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Managing Documents in Java Web Application using NoSQL Database and HTTP APIs

Over the years, the method to store documents was to keep them in the database with a blob or to store them on the file system. Times are changing and today you can attach actual documents to the database, where the database itself takes care of revisions, eliminating the need for data conversion, i.e. no data types/formats etc.

NoSQL Databases

A NoSQL (originally referring to “non SQL” or “non-relational”) database provides a mechanism for storage and retrieval of data that is modeled differently from the tabular relations used in relational databases.

In the past decade or so, relational database management systems have been the choice of many developers and system administrators for a variety of applications and reasons. Despite not being exactly flexible, the powerful nature of many RDBMS allows complex database set-ups to be created, queried and used. This is more than enough for most requirements.

The term “NoSQL” was coined over a decade ago, funnily enough as a name to yet-another relational database. However, this database had a different idea behind it: eliminating the use of the standardized SQL. Fast forward a few years, and various other non-relational databases became NoSQL databases.

By design, NoSQL databases and management systems are relation-less (or schema-less). They are not based on a single model (e.g. relational model of RDBMSs) and each database, depending on their target-functionality, adopts a different one.

Some of the popular NoSQL databases currently available are:

  • Cassandra
  • MongoDB
  • CouchDB
  • Redis
  • HBase
  • Neo4j
  • Hypertable
  • ElasticSearch

When To Use NoSQL Databases

  • Size: If you are working with large sets of data, constant and consistent scaling is easier to achieve with many of the DBMS from NoSQL family.
  • Speed: NoSQL databases are usually faster when it comes to `writes’. Reads can also be very fast depending on the type of NoSQL database and data being queried.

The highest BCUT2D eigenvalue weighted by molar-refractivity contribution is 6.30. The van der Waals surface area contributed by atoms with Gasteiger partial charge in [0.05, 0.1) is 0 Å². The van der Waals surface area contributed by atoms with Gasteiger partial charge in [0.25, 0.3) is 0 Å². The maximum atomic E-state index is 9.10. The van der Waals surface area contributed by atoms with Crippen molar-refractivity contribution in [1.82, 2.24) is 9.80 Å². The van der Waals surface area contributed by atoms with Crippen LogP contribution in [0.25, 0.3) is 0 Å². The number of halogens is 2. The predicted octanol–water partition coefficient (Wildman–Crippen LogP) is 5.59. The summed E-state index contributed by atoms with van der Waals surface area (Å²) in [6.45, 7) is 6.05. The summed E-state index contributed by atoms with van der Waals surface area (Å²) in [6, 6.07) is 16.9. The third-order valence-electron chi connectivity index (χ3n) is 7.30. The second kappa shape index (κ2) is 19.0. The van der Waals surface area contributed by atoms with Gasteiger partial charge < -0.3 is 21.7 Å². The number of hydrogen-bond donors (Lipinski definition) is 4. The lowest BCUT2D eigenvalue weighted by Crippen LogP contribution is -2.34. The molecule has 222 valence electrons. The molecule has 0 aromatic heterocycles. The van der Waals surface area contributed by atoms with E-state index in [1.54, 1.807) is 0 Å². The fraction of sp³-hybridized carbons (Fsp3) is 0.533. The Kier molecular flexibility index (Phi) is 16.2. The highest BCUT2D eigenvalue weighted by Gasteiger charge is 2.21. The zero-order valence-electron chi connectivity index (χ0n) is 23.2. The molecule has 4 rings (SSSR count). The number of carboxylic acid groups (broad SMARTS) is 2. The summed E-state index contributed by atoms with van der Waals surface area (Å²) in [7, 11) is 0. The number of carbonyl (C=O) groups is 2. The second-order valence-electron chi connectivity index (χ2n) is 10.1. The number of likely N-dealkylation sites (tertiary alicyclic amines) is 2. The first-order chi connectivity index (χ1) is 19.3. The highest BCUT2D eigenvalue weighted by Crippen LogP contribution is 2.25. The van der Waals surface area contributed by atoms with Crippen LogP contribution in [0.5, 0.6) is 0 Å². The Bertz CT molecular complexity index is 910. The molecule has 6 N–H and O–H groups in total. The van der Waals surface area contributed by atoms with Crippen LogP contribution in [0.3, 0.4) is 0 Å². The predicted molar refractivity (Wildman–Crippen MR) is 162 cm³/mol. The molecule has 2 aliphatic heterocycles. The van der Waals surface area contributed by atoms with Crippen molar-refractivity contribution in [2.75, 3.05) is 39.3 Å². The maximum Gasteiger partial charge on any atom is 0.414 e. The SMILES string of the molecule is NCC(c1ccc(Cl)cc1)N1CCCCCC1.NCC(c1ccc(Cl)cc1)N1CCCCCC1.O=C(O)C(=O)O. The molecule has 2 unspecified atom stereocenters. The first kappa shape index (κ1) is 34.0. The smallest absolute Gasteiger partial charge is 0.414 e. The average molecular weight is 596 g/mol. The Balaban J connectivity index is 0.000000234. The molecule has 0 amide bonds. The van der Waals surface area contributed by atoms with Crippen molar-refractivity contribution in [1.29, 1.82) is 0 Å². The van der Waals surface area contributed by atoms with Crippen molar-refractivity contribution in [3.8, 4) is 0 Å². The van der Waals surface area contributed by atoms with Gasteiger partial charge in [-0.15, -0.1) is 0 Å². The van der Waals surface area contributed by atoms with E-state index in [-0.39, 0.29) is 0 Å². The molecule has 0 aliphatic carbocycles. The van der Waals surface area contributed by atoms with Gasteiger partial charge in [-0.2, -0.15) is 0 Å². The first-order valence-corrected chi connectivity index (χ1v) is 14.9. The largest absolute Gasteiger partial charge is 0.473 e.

• Schema-free design: Relational DBMSs require structure from the beginning. NoSQL solutions offer a large amount of flexibility.
  • Automated (or easy) replications / scaling: NoSQL databases are growing rapidly and they are being actively built today.  Vendors are trying to tackle common issues and one of them clearly is replication and scaling. Unlike RDBMSs, NoSQL solutions can easily scale and work with (in) clusters.

Types of NoSQL databases

There are 4 basic types of NoSQL databases:

  1. Key-Value Store – It has a Big Hash Table of keys & values {Example- Riak}
  2. Document-based Store– It stores documents made up of tagged elements. {Example- CouchDB}
  3. Column-based Store– Each storage block contains data from only one column, {Example- Cassandra, HBase}
  4. Graph-based-A network database that uses edges and nodes to represent and store data. {Example- Neo4J}

…to be continued.  Don’t miss my next blog on CouchDB

Sangamaeswaran T

Sangamaeswaran T

Sangamaeswaran works as Technical Leader with Trigent Software. He has more than ten years of experience in Java/J2ee web development and strong expertise in SAAS applications, CXF, RESTful Web Services, OFBiz, Spring, DOJO and CouchDB.